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Stocks & Bonds

Green Stocks With a Bright Outlook

Four companies that generate strong profits and withstand the perils of the sector.

When you invest in a renewable-energy stock nowadays, the company's prospects are almost a secondary consideration. More so than for any other sector, you have to think first about the big picture. Which way are energy prices headed? (Rising prices: good. Falling prices: bad.) What's in store for U.S. energy policy? Will states ramp up renewable-energy requirements? Will China continue to throw money at green projects like a drunken sailor on shore leave? Will Western Europe renew its green-investing spree?

The uncertainty that triggers those questions may account for the alternative-energy sector's poor performance this year. Year-to-date the WilderHill Clean Energy index, which tracks 54 companies around the world, plunged 18% (figures in this story are as of September 10).

The dismal performance disguises some good news in the sector. Many green companies continue to book higher sales and profits, and their stocks will likely blossom once the financial and regulatory pictures become clearer.

WATERFURNACE RENEWABLE ENERGY
$25 (WFI.TO)
Business: WaterFurnace, which is based in Indiana but trades on the Toronto Stock Exchange, makes geothermal systems that take advantage of steady temperatures below ground to provide heating and cooling. advantages: Jack Robinson, manager of Winslow Green Growth fund, says the systems are reliable and pay for themselves in a reasonable amount of time, even without the federal government chipping in to pick up 30% of the cost.
Growth story: In the second quarter, WaterFurnace's sales rose 15.5% from the same period a year earlier, although profits fell from 30 cents per share to 27 cents. Earnings should rise from $1.23 per share in 2010 to $1.66 per share in 2011, and sales from $144 million to $165 million. The company pays a quarterly dividend of 22 cents a share (figures in U.S. dollars).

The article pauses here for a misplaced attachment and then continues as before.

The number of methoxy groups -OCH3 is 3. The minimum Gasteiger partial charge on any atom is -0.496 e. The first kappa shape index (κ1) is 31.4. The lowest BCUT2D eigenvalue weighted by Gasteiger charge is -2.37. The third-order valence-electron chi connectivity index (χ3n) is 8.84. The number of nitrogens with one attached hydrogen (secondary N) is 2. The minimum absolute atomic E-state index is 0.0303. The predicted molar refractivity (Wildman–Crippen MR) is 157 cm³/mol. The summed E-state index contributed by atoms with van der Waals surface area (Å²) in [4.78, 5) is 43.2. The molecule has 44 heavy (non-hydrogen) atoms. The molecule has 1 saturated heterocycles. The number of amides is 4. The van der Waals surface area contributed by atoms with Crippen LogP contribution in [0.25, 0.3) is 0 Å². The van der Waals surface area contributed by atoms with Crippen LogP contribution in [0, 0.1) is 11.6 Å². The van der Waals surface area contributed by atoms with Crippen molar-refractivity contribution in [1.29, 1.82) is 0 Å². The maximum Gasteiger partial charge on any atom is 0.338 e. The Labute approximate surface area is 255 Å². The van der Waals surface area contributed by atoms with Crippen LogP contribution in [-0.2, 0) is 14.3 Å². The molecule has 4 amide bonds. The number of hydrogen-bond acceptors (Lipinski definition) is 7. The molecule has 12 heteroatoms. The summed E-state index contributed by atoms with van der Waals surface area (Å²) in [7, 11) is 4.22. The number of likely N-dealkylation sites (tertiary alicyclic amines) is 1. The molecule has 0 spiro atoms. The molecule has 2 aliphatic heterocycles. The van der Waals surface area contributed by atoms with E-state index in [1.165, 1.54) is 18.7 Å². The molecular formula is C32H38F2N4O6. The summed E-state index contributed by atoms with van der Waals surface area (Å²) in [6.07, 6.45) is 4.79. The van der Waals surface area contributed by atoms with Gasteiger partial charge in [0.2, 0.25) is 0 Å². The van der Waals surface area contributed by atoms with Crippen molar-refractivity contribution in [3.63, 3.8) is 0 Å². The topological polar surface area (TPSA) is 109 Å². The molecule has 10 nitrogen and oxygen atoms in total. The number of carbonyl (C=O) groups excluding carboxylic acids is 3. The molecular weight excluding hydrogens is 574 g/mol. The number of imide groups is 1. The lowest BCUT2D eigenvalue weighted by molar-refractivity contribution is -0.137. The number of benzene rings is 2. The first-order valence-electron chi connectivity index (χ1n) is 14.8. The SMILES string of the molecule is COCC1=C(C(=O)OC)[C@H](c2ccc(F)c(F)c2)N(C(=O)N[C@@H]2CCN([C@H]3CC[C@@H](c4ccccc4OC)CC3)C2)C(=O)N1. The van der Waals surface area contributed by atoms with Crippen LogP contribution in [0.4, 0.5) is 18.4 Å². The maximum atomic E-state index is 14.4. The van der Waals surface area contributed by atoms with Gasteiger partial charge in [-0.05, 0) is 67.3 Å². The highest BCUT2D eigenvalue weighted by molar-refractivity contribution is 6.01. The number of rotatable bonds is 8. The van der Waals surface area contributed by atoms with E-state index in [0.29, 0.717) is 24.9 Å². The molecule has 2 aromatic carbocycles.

Market value: $300 million
Expected long-term annualized earnings growth: 25%
P/E: 16

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CREE
$49 (CREE)
Business: Cree's main product is light-emitting diodes that are used in everything from flashlights to lamps to recessed lighting.
Advantages: LEDs will shine continuously for six years before burning out, and they use 85% less power than incandescent bulbs and half as much as fluorescent bulbs. A 40-watt-equivalent LED bulb costs $20, but with normal use it should last for 46 years.
Growth story: The boom in LEDs is lighting up Cree's results. In Cree's fourth fiscal quarter, which ended June 27, sales rose 79%, to $265 million, from the same quarter a year earlier, and profits zoomed 445%, to $52.8 million. Analysts estimate that Cree will earn $2.41 a share in the fiscal year that ends June 2011, up 41% from the previous year. They expect sales of $1.2 billion.
Market value: $5.3 billion
Expected long-term annualized earnings growth: 25%
P/E: 20

FIRST SOLAR
$138 (FSLR)
Business: First Solar leads the world in the manufacture of solar photovoltaic modules, which are used to turn sunlight into electricity. advantages: Its thin-film modules aren't as efficient as some other solar technologies, but they're cheap and versatile. As demand for PV cells booms, First Solar is expanding its business in Europe and is even opening a plant in China.
Growth story: Analysts had predicted earnings of $1.60 per share and revenues of about $543 million for the second quarter -- estimates that First Solar trounced, with earnings of $1.84 per share and sales of $588 million. Analysts expect annual revenues of $2.6 billion in 2010, jumping to $3.6 billion in 2011, and they expect earnings to rise from $7.38 per share in 2010 to $8.17 in 2011.
Market value: $11.8 billion
Expected long-term annualized earnings growth: 25%
P/E: 20

AMERICAN SUPERCONDUCTOR
$29 (AMSC)
Business: American Superconductor makes electrical systems for wind farms and turbines, as well as wires that transport electricity over long distances with little loss of power.
Advantages: Building massive wind farms comes with a big problem: You lose a lot of electricity transporting that power to population centers. American Superconductor's superconducting wire helps reduce the amount of loss. The company could reap enormous revenues by supplying its products to Chinese, South Korean and U.S. grid projects.
Growth story: Analysts are looking for revenues to rise 36%, to $431 million for the fiscal year that ends next March. They expect earnings to climb 553%, to $1.24 per share, in the current fiscal year and to $1.64 per share in the March 2012 year.
Market value: $1.3 billion
Expected long-term annualized earnings growth: 20%
P/E: 22